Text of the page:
I can't even bear to listen to this week's MacFormat podcast since my less than dulcet tones are on it, telling the world how to be environmentally friendlier when using a Mac. I'd advise reading the article instead...
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To a certain extent, I imagine doing Apple's PR must be a slightly cushy number. Apple are usually extremely reticent to talk about anything you want to talk about, preferring instead to drone on about what they want to talk about; if you're writing a feature on almost any subject except what was in the last Apple press release, you'll usually find it impossible to get a spokesperson out of Apple.
Unfortunately, it's not like there's much you can do about it. You can't exactly hint that most of your Macworld feature will be about Dell as a result, now can you?
So that's easy PR living, right? No pesky interviews to arrange, just press events aka 'parties'. Although there's a large number of people who got into PR to be professional communicators, etc, there's still a sizeable number who got into PR because they wanted to be party planners but couldn't pass those tricky entrance exams. Again, I imagine that within the tech PR industry, there's a group who aspire to work on the Apple account as the zenith of their profession because it's all the 'good' bits of PR without the 'bad' bits.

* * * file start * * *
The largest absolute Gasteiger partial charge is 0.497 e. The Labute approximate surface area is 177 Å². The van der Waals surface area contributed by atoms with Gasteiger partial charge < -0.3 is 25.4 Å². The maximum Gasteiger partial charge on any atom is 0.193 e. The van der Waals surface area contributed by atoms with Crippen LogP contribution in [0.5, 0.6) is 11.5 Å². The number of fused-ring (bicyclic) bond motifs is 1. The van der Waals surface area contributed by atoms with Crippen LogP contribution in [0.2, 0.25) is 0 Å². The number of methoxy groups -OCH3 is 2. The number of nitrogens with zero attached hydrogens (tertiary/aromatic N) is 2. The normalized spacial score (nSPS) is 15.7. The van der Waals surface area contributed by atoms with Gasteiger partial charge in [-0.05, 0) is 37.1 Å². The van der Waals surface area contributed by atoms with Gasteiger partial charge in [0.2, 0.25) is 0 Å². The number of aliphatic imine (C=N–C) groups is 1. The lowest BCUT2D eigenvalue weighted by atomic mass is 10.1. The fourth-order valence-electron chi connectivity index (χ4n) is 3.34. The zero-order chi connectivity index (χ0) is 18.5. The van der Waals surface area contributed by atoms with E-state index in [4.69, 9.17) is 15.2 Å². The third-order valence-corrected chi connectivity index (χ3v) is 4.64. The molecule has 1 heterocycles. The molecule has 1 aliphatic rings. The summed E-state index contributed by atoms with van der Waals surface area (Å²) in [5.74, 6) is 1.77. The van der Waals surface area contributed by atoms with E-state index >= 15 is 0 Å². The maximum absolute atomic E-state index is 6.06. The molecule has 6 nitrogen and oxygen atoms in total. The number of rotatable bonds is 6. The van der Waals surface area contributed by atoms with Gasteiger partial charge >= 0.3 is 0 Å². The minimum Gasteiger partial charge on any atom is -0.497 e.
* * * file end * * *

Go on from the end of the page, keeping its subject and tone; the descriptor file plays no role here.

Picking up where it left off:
Or at least it would be if it weren't for the facts the parties will typically be composed of those highly socially skilled, meterosexual fashionistas: tech journalists.
Bite PR is the firm that currently has the Apple account. Wherever two or more tech journalists gather, if those two names are mentioned in the same sentence, you can guarantee the next 15 minutes will be spent relating amusing tales of inefficiency and cluelessness. I've already told you about a few of my personal experiences (company four here, here, here, here, here and here) and I'm sure if you search around, you can find tales from other UK journalists. Sorry, Bite. That's just the way it is.
Worryingly for you guys, Apple appears to be cottoning on to this fact.
I'm always surprised by economists and the things they come up with. If you've ever read Freakanomics, you'll be aware of the exciting trends they can uncover (abortion as the cause of reduced crime in the US, etc).
But they can also devise some extremely clever ways of encouraging certain behaviours and discouraging others. Take carbon trading: it's worth billions already and is encouraging industry to become greener using the motivation of large profits for those who are environmentally friendly. Carbon taxes, currently being argued about by all the main UK political parties, are a way of discouraging environmentally unfriendly behaviour.